Religious Studies 21 (3):299-318 (1985)

One of the most difficult and perplexing tenets of classical theism is the doctrine of divine simplicity. Broadly put, this is generally understood to be the thesis that God is altogether without any proper parts, composition, or metaphysical complexity whatsoever. For a good deal more than a millennium, veritable armies of philosophical theologians – Jewish, Christian and Islamic – proclaimed the truth and importance of divine simplicity. Yet in our own time, the doctrine has enjoyed no such support. Among many otherwise orthodox theists, those who do not just disregard it completely explicitly deny it. However, in a couple of recent articles, William E. Mann has attempted to expound the idea of divine simplicity anew and to defend it against a number of criticisms. He even has gone so far as to hint at reaffirming its importance, suggesting that the doctrine may have a significant amount of explanatory power and other theoretical virtue as part of an overall account of the nature of God, by either entailing or in other ways providing for much else that traditional theists have wanted to say about God. In this paper, I want to take a close look at Mann's formulation of the doctrine and at a general supporting theory he adumbrates in his attempt to render more plausible, or at least more defensible, various of its elements and implications. As Mann has made what is arguably the best attempt to defend the doctrine in recent years, I think that such an examination is important and will repay our efforts
Keywords No keywords specified (fix it)
Categories (categorize this paper)
DOI 10.1017/S0034412500017418
Edit this record
Mark as duplicate
Export citation
Find it on Scholar
Request removal from index
Revision history

Download options

PhilArchive copy

Upload a copy of this paper     Check publisher's policy     Papers currently archived: 69,078
External links

Setup an account with your affiliations in order to access resources via your University's proxy server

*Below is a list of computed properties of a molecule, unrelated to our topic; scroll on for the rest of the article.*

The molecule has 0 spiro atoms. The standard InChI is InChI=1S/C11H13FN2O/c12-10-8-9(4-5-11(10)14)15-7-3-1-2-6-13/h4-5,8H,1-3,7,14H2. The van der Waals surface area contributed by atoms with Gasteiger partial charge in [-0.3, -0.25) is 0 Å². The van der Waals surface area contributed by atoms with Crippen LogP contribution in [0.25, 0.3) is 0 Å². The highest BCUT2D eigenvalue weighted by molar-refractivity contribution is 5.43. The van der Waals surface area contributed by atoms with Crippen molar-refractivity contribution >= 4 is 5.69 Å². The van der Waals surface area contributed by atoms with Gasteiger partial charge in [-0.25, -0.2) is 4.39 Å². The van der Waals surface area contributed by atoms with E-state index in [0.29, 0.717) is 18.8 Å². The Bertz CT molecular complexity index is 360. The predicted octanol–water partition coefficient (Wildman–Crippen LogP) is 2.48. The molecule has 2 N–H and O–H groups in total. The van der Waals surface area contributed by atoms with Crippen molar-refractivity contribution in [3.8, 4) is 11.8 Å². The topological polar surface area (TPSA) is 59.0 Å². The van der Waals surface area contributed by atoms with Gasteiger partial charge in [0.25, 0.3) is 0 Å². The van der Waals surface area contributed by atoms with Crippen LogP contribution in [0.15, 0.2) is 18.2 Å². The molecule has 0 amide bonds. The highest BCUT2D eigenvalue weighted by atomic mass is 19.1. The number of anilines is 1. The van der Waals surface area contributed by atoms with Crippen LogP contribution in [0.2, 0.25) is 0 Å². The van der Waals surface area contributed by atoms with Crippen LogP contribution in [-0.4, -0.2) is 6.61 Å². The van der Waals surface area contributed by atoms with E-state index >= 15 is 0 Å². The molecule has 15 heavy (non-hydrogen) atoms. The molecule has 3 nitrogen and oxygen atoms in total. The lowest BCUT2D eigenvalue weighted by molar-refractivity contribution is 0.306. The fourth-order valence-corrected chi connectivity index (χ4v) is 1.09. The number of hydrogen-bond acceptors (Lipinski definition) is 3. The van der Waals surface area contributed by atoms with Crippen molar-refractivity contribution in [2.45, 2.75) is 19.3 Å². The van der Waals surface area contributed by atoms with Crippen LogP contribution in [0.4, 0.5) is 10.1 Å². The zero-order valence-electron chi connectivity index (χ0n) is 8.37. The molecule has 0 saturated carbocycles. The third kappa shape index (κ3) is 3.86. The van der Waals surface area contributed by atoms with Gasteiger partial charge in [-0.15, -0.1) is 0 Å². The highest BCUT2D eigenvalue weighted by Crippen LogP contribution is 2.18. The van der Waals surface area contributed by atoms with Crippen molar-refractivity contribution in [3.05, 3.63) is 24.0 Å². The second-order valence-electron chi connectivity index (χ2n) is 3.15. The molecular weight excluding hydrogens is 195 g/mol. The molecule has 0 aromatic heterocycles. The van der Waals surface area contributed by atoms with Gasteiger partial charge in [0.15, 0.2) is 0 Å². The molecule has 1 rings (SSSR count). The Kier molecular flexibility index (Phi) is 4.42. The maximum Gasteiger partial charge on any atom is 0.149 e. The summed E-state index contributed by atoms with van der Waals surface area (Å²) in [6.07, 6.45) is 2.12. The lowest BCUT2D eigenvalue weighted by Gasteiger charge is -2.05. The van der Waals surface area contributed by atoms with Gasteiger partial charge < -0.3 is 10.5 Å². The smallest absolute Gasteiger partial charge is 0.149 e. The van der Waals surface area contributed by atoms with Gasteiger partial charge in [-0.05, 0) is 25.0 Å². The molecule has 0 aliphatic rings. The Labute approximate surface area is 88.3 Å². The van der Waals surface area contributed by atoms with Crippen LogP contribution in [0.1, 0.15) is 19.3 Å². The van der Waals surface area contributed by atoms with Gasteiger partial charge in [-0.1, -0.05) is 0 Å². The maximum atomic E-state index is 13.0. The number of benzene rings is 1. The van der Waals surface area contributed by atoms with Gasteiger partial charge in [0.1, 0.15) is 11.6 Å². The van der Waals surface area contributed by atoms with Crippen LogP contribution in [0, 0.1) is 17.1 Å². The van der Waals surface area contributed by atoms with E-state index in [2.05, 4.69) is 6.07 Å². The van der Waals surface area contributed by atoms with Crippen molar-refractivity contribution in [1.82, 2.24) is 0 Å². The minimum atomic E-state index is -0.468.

Configure custom proxy (use this if your affiliation does not provide a proxy)
Through your library

References found in this work BETA

No references found.

Add more references

Citations of this work BETA

Simplicity and Properties: A Reply to Morris.William E. Mann - 1986 - Religious Studies 22 (3-4):343 - 353.
Logic and Divine Simplicity.Anders Kraal - 2011 - Philosophy Compass 6 (4):282-294.
Divine Properties, Parts, and Parity.Joseph Stenberg - 2014 - International Journal of Philosophy and Theology 75 (5):388-405.
Divine Commands, Christian Platonism and God's Nature.Paul Rooney - 1996 - Heythrop Journal 37 (2):155–175.

Add more citations

Similar books and articles

Simply Impossible: A Case Against Divine Simplicity.R. T. Mullins - 2013 - Journal of Reformed Theology 7 (2):181-203.
Divine Simplicity.Mohammad Saeedimehr - 2007 - Topoi 26 (2):191-199.
On God and Mann: A View of Divine Simplicity.Thomas V. Morris - 1985 - Religious Studies 21 (3):299 - 318.
Divine Simplicity: WILLIAM E. MANN.William E. Mann - 1982 - Religious Studies 18 (4):451-471.
Making Sense of Divine Simplicity.Jeffrey E. Brower - 2008 - Faith and Philosophy 25 (1):3-30.
The Deadlock of Absolute Divine Simplicity.Yann Schmitt - 2013 - International Journal for Philosophy of Religion 74 (1):117-130.
Simplicity and Aseity.Jeffrey E. Brower - 2009 - In Thomas P. Flint & Michael C. Rea (eds.), The Oxford Handbook of Philosophical Theology. Oxford University Press. pp. 105-28.
Jonathan Edwards on Divine Simplicity.Oliver D. Crisp - 2003 - Religious Studies 39 (1):23-41.
Divine Simplicity.William E. Mann - 1982 - Religious Studies 18 (4):451 - 471.


Added to PP index

Total views
36 ( #313,611 of 2,498,795 )

Recent downloads (6 months)
1 ( #421,542 of 2,498,795 )

How can I increase my downloads?


My notes